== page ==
Rain again but if anything even more people turned up for the unveiling! No 12 of 24, half way!
More pictures and a some memories of another cottage and a young family in Helmdon Road, sixty-six Christmases ago, on the next page.
A vivid personal memory of another cottage in Helmdon Road:
This little cottage formerly stood at the bottom of the hill in Helmdon Road. The footpath which now leaves the road at this point before crossing the footbridge and heading southwards towards Greatworth used to pass behind the cottage. This picture probably dates from the twenties or earlier.
The cottage was still there in 1951 when I used my nice new folding Brownie camera to take this picture from my bedroom in our house in Helmdon Road (and later developed and printed it in the same bedroom!) Note the many elm trees which were lost to Dutch Elm disease in the 1970s.
At that time, the cottage was lived in by Bernard and Muriel Gascoigne and their daughter Pamela. Bernard was the youngest son of the last resident Sulgrave blacksmith, George Gascoigne, whose forge was in Church Street. This rather wonderful “boy meets girl” picture featuring Bernard was taken in 1940 by a passing professional photographer and I am indebted to the Gascoigne family for permission to use it on the village website.
The girl in the picture is Betty Hunter, evacuated from London with many other children to escape the wartime bombing. She lived in a small cottage situated on what is now the forecourt to the garage of Spencer House in Little Street. I was at Sulgrave school with her younger brother Donald in 1943 and I regained contact with him two years ago through the village website. He and Betty returned to London before the end of the war in 1945. Donald has good memories of Sulgrave – some of the happiest years of his life, he says – but the somewhat rose-tinted stories of happy London children living comfortably and safely in the countryside are not entirely accurate, as can be seen from this extract from the Sulgrave School Log for 1942:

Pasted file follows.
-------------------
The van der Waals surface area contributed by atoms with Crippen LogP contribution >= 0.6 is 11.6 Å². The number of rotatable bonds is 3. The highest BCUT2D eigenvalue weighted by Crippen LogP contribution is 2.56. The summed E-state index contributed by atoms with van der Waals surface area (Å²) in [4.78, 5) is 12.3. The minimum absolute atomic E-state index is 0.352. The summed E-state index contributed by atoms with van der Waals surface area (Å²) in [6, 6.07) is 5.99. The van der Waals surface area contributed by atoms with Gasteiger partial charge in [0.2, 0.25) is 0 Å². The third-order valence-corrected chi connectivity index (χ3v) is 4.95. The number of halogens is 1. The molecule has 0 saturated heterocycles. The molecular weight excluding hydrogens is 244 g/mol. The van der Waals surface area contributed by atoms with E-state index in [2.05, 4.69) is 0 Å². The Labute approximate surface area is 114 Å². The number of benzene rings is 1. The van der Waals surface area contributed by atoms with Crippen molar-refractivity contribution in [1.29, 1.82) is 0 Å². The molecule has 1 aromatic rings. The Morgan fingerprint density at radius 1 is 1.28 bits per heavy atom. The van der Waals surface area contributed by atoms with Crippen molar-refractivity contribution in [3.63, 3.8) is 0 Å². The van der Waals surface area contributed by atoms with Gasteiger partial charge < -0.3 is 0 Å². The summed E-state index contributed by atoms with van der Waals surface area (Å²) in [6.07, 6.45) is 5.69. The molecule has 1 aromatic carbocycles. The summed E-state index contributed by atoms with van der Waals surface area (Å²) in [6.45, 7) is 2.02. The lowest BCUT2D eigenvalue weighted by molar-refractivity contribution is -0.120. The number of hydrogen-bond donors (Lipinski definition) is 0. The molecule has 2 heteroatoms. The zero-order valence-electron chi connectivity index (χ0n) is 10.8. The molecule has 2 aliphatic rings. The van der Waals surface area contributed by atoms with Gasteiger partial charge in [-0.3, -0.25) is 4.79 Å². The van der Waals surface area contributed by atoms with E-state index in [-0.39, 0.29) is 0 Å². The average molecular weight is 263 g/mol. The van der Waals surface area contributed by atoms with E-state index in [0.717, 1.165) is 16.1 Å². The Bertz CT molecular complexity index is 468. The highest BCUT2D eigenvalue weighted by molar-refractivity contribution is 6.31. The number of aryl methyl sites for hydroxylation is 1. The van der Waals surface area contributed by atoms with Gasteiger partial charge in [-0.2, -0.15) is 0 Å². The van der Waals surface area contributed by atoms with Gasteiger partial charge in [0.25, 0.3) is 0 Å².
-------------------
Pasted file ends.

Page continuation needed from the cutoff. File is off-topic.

Clearly nothing came of the meeting at the Village Stocks and by the late 1940s, Bernard and Muriel were happily established in their little cottage. Bernard worked with his father at the forge as shown in the picture below.
Sadly, Bernard died in the early 1950s. He was only about 35 years old and his loss was keenly felt in our then close-knit rural community. I distinctly remember the oft-repeated phrase, a heartfelt “he was such a lovely man”.
Later on, Muriel married again and moved to the United States with her husband and Pamela. In 2008, completely “out of the blue”, I received this email from Pamela:
“I have just spent some very emotional minutes looking at the old photos on the website. The cottage at the bottom of the hill on Helmdon Road is of special significance, as I was born there to Bernard and Muriel Gascoigne in 1949. I am sure it is the same cottage…….I cannot tell you how much I enjoy the website. Sulgrave will always be home, in spite of the fact that I have lived in the US for over 50 years. Thank you for this opportunity……”
The cottage is now long gone but at this Christmas time it’s sobering to reflect that an innocent young family once lived in that little house at the bottom of the hill, with ample wood supplies in the nearby fields and fresh water from the stream, happily unaware of the tragedy that would soon befall them.
Just out of sight around the corner at the top of the hill in the first picture stood a prisoner-of-war camp during the Second World War, but that’s a story for another time…..